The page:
3D-ultrasound - A novel method for assessing the effect of LASER irradiation on repair of re-ruptured tendo-achilles
3D-ultrasound - A novel method for assessing the effect of LASER irradiation on repair of re-ruptured tendo-achilles. Liisa Laakso, Lee Barber; Griffith University, Gold Coast, Australia. PURPOSE: This case study describes the treatment course of LASER used on a single subject with a history of re-rupture and surgical repair of the left tendo-achilles. We examine the utility of diagnostic ultrasound in normal axial B-mode versus a free-hand 3D ultrasound technique as a novel method for tracking the progress of healing using LASER photostimulation. RELEVANCE: LASER is used widely in the clinical management of conditions in which the primary goal of treatment is tissue healing. For closed tissue injuries, it can be difficult to assess the effectiveness and progress of treatment particularly where a tendon has been repaired and remains immobilised. This presentation describes and compares two methods by which this may be possible. METHODS: The subject was a professional stuntman (aged 29 years) seeking treatment for a torn tendo-achilles with a history of rupture, and re-rupture after 10 weeks, and intervening surgery for both episodes. Treatment consisted of 18 applications of LASER (830nm, continuous, 30mW, 0.5J/cm2 to each of 9 points, increasing to 1J/cm2 to each of a maximum 21 points) to the site of rupture and repair twice per week, over 7 weeks during tendon immobilisation in a removable splint. Normal axial B-mode ultrasound images were taken at commencement and completion of treatment, and at 4 months follow-up. 3D ultrasound imaging of tendon and gastrocnemius morphology was conducted at 4 and 5 months. RESULTS: The clinical outcome using LASER was successful. Clinical assessment techniques demonstrated functional improvement but normal B-mode ultrasound images demonstrated the difficulties associated with assessment using conventional two dimensional imaging techniques. Conversely, free-hand 3-D ultrasound imaging demonstrated the potential utility of this method in providing additional morphological information and assisting visualisation chronologically and between affected and unaffected sides. CONCLUSIONS: This presentation highlights the potential benefits of using free-hand 3D-ultrasound imaging in tracking the progress of tendon repair using LASER. As well as being a useful research tool, if the method can be simplified, it will be a useful clinical tool for the assessment of healing of closed tissue injuries.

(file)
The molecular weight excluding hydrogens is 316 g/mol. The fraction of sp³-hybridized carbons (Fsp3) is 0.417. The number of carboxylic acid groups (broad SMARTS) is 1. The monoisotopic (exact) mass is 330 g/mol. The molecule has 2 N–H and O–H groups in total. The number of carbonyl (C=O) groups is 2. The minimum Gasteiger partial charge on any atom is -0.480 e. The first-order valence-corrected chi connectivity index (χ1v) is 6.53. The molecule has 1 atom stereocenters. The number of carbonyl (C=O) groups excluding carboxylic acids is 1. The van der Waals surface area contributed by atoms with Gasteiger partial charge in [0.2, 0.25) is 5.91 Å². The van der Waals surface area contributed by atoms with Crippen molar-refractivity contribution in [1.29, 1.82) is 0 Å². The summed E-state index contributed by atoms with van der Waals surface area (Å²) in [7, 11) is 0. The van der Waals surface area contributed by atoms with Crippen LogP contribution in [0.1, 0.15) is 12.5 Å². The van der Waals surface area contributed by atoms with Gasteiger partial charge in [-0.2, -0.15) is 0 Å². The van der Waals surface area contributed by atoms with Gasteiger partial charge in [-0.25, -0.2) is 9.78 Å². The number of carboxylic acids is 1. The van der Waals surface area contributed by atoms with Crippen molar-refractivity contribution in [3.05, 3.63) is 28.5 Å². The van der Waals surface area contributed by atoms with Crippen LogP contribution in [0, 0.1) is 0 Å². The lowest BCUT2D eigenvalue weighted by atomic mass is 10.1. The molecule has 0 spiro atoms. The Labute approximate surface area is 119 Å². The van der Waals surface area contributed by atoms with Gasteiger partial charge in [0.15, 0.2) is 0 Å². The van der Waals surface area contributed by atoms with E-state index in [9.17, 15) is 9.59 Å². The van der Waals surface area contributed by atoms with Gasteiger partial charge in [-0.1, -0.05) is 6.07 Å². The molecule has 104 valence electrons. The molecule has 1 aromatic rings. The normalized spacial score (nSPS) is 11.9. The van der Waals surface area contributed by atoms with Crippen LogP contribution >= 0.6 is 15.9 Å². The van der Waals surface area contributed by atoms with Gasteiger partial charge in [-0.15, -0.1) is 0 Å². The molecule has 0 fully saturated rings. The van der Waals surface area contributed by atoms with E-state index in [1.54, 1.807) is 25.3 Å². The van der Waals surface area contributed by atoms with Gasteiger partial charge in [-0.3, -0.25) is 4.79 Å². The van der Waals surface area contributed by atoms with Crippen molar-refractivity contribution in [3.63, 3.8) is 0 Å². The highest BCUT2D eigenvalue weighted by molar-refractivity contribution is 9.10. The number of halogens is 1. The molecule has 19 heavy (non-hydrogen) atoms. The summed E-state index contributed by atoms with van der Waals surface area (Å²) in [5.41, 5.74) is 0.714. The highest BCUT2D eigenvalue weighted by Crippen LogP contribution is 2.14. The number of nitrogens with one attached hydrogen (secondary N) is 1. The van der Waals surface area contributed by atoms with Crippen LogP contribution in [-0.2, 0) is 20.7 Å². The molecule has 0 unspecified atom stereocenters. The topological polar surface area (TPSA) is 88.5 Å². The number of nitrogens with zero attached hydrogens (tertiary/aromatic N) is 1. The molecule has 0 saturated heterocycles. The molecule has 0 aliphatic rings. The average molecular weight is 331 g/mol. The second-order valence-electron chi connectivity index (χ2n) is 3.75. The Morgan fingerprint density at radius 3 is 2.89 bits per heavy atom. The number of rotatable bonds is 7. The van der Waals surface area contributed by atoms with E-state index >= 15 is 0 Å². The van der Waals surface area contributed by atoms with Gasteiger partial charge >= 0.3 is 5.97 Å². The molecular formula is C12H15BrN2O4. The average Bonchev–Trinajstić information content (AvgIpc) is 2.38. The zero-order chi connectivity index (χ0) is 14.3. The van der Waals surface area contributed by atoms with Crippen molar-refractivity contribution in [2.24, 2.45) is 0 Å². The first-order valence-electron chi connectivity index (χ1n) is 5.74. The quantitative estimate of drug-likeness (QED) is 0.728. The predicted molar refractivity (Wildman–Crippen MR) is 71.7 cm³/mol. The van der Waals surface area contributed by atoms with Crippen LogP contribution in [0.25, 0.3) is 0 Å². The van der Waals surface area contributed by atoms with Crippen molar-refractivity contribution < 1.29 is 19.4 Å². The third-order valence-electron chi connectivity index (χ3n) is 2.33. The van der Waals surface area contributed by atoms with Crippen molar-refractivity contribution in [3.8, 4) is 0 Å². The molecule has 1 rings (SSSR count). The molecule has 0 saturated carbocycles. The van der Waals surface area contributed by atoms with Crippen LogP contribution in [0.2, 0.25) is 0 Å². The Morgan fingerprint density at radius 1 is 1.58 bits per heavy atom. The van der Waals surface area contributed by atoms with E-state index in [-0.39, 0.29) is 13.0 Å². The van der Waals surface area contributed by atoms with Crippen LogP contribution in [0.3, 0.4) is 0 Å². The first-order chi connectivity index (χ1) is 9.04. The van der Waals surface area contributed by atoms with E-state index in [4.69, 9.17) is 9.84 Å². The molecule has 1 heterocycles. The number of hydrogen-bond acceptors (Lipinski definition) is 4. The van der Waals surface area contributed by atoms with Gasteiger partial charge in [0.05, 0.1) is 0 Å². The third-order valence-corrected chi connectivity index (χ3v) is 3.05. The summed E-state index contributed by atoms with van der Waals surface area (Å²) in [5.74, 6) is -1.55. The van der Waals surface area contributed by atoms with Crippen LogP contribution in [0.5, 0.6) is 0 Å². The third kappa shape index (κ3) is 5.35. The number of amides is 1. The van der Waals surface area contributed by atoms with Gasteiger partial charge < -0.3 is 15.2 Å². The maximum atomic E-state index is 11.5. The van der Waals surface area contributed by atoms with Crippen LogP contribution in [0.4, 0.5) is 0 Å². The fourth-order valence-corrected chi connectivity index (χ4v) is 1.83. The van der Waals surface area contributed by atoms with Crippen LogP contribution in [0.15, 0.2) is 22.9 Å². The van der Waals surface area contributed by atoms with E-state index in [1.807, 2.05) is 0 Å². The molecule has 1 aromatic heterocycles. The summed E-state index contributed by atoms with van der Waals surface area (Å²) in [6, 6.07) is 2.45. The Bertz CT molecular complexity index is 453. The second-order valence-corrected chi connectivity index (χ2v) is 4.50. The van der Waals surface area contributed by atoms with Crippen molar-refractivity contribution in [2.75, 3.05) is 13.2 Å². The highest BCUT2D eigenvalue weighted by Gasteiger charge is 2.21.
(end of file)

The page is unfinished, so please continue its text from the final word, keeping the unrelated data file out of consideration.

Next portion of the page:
Laser Therapy Vol 17 No 1, March 2008